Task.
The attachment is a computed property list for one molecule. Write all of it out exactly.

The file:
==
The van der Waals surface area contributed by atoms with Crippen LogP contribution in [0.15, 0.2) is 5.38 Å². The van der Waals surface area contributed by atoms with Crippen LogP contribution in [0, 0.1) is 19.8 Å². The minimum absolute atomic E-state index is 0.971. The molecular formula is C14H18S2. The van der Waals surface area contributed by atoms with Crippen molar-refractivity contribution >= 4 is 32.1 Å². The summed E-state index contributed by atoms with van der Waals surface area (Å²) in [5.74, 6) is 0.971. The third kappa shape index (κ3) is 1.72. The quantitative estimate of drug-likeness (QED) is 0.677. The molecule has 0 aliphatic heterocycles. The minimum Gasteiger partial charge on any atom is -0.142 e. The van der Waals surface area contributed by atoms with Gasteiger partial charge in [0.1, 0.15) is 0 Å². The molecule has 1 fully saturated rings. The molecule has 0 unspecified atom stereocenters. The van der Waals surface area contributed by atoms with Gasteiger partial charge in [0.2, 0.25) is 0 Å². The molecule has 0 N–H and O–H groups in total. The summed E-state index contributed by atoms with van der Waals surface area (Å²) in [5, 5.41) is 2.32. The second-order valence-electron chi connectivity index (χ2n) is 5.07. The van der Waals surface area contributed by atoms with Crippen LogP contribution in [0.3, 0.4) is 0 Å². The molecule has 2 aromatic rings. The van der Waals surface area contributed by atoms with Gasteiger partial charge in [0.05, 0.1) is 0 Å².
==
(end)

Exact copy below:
The van der Waals surface area contributed by atoms with Crippen LogP contribution in [0.15, 0.2) is 5.38 Å². The van der Waals surface area contributed by atoms with Crippen LogP contribution in [0, 0.1) is 19.8 Å². The minimum absolute atomic E-state index is 0.971. The molecular formula is C14H18S2. The van der Waals surface area contributed by atoms with Crippen molar-refractivity contribution >= 4 is 32.1 Å². The summed E-state index contributed by atoms with van der Waals surface area (Å²) in [5.74, 6) is 0.971. The third kappa shape index (κ3) is 1.72. The quantitative estimate of drug-likeness (QED) is 0.677. The molecule has 0 aliphatic heterocycles. The minimum Gasteiger partial charge on any atom is -0.142 e. The van der Waals surface area contributed by atoms with Gasteiger partial charge in [0.1, 0.15) is 0 Å². The molecule has 1 fully saturated rings. The molecule has 0 unspecified atom stereocenters. The van der Waals surface area contributed by atoms with Gasteiger partial charge in [0.2, 0.25) is 0 Å². The molecule has 0 N–H and O–H groups in total. The summed E-state index contributed by atoms with van der Waals surface area (Å²) in [5, 5.41) is 2.32. The second-order valence-electron chi connectivity index (χ2n) is 5.07. The van der Waals surface area contributed by atoms with Crippen LogP contribution in [0.3, 0.4) is 0 Å². The molecule has 2 aromatic rings. The van der Waals surface area contributed by atoms with Gasteiger partial charge in [0.05, 0.1) is 0 Å².